15) Outline Bowlby’s maternal deprivation (3 marks)

Maternal deprivation is the loss of emotional care which is typically provided by the caregiver (i.e. the mother). The value of maternal care suggests that the continued emotional care of the mother is necessary for normal emotional and intellectual development. The critical period is if the child I separated for an extended time during the first 30 months then psychological damage is inevitable. The long-term consequences of the lack of emotional care my result in affectionless psychopaths. These are people with the inability to experience guilt or empathy towards others.

16) Give one criticism of Bowlby’s theory of maternal deprivation (3 marks)

One limitation is that there is no assumed difference between physical and psychological separation when there is. Being depressed for example would mean that the mother is physically present, however that would not be able to provide the emotional care needed. A study studied mothers who had severe depression, it showed that 55% of children were insecurely attached compared to the control group who was only 29%. This shows that psychological separation can also lead to deprivation.

17) Outline and evaluate the learning theory of attachment (8 marks)

The role of classical conditioning plays a crucial role in attachment as it involves learning an association between two stimuli. In the case of attachment, the unconditioned stimulus (UCS) is the food which leads to the unconditioned response (UCR) the feeling of pleasure. During conditioning, the neutral stimulus (NS) the mother is paired with the UCS which produces either no response or crying as this is an unfamiliar association. Once the NS has been paired with the UCS enough times, it becomes the conditioned stimulus (CS). After conditioning, the mother is the CS and can produce the CR of pleasure from the baby.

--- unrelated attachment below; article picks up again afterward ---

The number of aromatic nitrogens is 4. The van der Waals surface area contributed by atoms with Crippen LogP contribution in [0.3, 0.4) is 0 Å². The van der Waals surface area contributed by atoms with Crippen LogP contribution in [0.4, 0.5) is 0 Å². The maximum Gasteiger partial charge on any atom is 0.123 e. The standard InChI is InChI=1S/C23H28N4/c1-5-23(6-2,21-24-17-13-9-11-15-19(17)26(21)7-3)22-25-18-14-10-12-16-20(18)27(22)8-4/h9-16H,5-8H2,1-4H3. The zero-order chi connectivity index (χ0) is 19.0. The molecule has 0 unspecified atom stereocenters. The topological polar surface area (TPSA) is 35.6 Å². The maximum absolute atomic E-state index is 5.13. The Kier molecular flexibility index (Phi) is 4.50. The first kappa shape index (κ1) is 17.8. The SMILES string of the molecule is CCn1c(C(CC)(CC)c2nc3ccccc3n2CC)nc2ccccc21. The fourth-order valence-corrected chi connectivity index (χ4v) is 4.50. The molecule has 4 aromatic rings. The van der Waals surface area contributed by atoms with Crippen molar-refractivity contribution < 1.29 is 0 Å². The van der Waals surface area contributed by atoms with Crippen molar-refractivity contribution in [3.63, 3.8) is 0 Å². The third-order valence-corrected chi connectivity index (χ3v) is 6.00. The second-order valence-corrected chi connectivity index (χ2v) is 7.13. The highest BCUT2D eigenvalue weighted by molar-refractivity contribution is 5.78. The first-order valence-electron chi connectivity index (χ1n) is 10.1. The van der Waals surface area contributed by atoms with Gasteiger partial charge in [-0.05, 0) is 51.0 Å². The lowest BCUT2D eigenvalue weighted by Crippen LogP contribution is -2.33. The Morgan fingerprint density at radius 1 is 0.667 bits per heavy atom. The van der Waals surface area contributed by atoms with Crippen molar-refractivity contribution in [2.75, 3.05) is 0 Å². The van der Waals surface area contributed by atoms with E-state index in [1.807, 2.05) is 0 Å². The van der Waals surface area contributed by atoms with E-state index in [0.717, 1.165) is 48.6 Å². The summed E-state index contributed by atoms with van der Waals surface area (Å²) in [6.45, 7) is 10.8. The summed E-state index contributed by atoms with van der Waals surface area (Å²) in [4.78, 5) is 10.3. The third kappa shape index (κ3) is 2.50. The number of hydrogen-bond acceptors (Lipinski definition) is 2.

Operant conditioning also explains how infants must learn to form attachments with caregivers. When the baby cry’s the caregiver rewards the baby, by feeing so the baby then associates the caregiver with the reward, and repeats any action that brings the caregiver closer again. This is because the food brings the baby a feeling of pleasure. Food is known as the primary reinforce. By removing discomfort, it reinforces the behaviour that lead it’s arrival. The caregiver is the second reinforce, so even without the food, the presence of the caregiver can reduce discomfort and still bring the feeling of pleasure. The infant therefore repeats any action e.g. crying to bring the caregiver closer again.

One limitation of the learning theory is that it is suggested that food is more important than contact comfort. The learning theory suggests that food is the most important factor in attachment, however Harlow’s study disproves this. In this study conducted by Harlow he concluded that contact comfort was more important than feeding when forming attachments. when orphaned monkeys chose a cloth covered monkey over one that fed them.

Another limitation is that there is an alternative explanation provided by Bowlby’s theory. Bowlby’s theory can explain why attachment form; the learning theory only explains how attachments might form. Bowlby’s theory can offer advantages of forming attachments i.e. for protection/survival, which the learning theory cannot do. Bowlby’s theory can also explain Schaffer and Emerson’s finding’s that attachments are not formed due to people who feed them. So attachment could be evolutionary rather than based solely around food.

Explain what is meant by Quantitative data and Qualitative data and explain 2 differences about them (4 marks)

- Quantitative is any data in numerical form i.e. numbers
- Qualitative is any data is written form.
- Qualitative is harder to analyse as you can't put the results into a graph.

-Quantitative data is easier to analyse as you can put the results into a graph.

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Report 4 years ago
For question 8, I don't recall the question asking you how you can deal with it but rather why that is. Correct me if I am wrong. So in this case, you would list the use of artificial stimuli (Baddeley for example) as well as memory research usually being conducted in a lab.